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Weekly Vision: August 20, 2017

The Weekly Vision is a collection of stories that are worth consuming as whole, or just not worth the time editing. You’ll find out either way.

1) The Subtle Art of Not Giving a Fuck

2) Playboy: Why young men aren’t as much into breasts. (No, I have not run out of material.)

3) Exploring the universe with photos, ink and water. Short film from National Geographic.

4) Beautiful Bonsai trees from the 8th World Bonsai Convention. It’s news to me that some of them flower; and do they look gorgeous.

5) A visual explanation of quantum physics. (Video; or maybe I have)

Rope artworks that simulate tree roots and the nervous system

Christopher Jobson, writing for Collosal:

Artist Janaina Mello Landini (previously) continues to produce dizzyingly complex installations and canvas-based sculptural works comprised of unbraided ropes that branch out like tree roots. The fractal-like artworks have developed over a period of six years as part of her “Ciclotrama” series, a word she coined that combines the root word “cycle” and the Latin word “trama” meaning warp, weaving, or cobweb.

Sir Nicholas Winton

Let’s take a break from the politically charged news of late in favour of something genuinely heart-warming.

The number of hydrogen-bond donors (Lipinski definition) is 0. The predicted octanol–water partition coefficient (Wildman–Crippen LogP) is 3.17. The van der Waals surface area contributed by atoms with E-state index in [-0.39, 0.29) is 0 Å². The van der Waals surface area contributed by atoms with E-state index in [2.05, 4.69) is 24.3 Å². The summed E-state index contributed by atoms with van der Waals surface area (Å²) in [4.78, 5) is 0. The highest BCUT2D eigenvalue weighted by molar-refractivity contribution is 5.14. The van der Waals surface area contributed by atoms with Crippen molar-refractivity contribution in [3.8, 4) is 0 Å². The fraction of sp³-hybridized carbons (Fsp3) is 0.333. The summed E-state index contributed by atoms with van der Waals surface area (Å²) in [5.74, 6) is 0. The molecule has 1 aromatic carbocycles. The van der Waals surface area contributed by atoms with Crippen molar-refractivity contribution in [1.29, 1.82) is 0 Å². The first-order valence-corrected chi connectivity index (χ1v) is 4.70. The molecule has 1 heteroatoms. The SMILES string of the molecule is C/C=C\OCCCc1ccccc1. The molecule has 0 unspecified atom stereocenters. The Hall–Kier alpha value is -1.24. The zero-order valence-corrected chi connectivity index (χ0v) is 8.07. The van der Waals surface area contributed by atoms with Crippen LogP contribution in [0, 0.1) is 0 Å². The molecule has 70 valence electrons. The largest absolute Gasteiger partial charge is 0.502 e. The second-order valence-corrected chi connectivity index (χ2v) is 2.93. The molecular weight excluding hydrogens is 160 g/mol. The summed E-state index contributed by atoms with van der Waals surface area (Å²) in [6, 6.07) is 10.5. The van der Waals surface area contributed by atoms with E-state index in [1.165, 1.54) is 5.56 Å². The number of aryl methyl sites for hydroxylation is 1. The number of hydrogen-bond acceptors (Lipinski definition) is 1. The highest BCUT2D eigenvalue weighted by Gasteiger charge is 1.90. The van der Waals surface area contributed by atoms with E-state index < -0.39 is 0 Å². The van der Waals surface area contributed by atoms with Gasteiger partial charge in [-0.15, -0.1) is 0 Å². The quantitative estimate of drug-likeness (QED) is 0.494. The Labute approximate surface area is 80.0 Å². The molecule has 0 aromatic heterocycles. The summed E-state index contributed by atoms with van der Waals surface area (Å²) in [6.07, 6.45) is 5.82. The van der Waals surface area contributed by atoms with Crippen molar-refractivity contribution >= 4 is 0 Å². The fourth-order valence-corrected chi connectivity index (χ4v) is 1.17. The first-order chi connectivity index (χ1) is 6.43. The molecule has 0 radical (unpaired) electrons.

(Via Jack Mull)

Mundane exercises: Are Double Stuff Oreos really double stuffed?

Dan just wasted 5 minutes of my life.

Maybe that’s not fair on him. I might care about Oreos. All varieties. Even though most of them aren’t available where I live. But at least now I know whether the Oreo makers are men of their word. And like most of the things I read and watch on social media, I’m now armed with knowledge that I might be able to spit out intelligently, perhaps — hopefully — once in my lifetime.

Wait, who wants extra stuff on their Oreos anyway?

Saudi Arabian Airlines refuses to fly passengers who ‘expose’ arms or legs

Soo Kim, writing for The Telegraph:

Saudi Arabian Airlines (also known as Saudia), the national carrier of Saudi Arabia, has warned passengers about the way they dress, stating that those who are “clothed in a manner that would cause discomfort or offense to other passengers” could be denied boarding.

The restrictions apply to “women exposing legs or arms, or wearing too thin or too tight clothes and men wearing shorts exposing legs” as well as passengers who are barefoot, the airline’s website states.

The dress code, which has provoked outrage on social media, is refered to within a list of rules about passengers’ code of conduct on the website.

Well, Saudia is taking all these pains to maximise your comfort:

Saudia states that it “takes all the measures it possibly can to maximise passengers’ comfort and convenience” and its website advises passengers to “wear comfortable clothes when you travel. Tight-fitting clothes may naturally cause some discomfort and it is advisable to wear loose-fitting clothes instead.”

Ironically (though comparative terms are always misleading):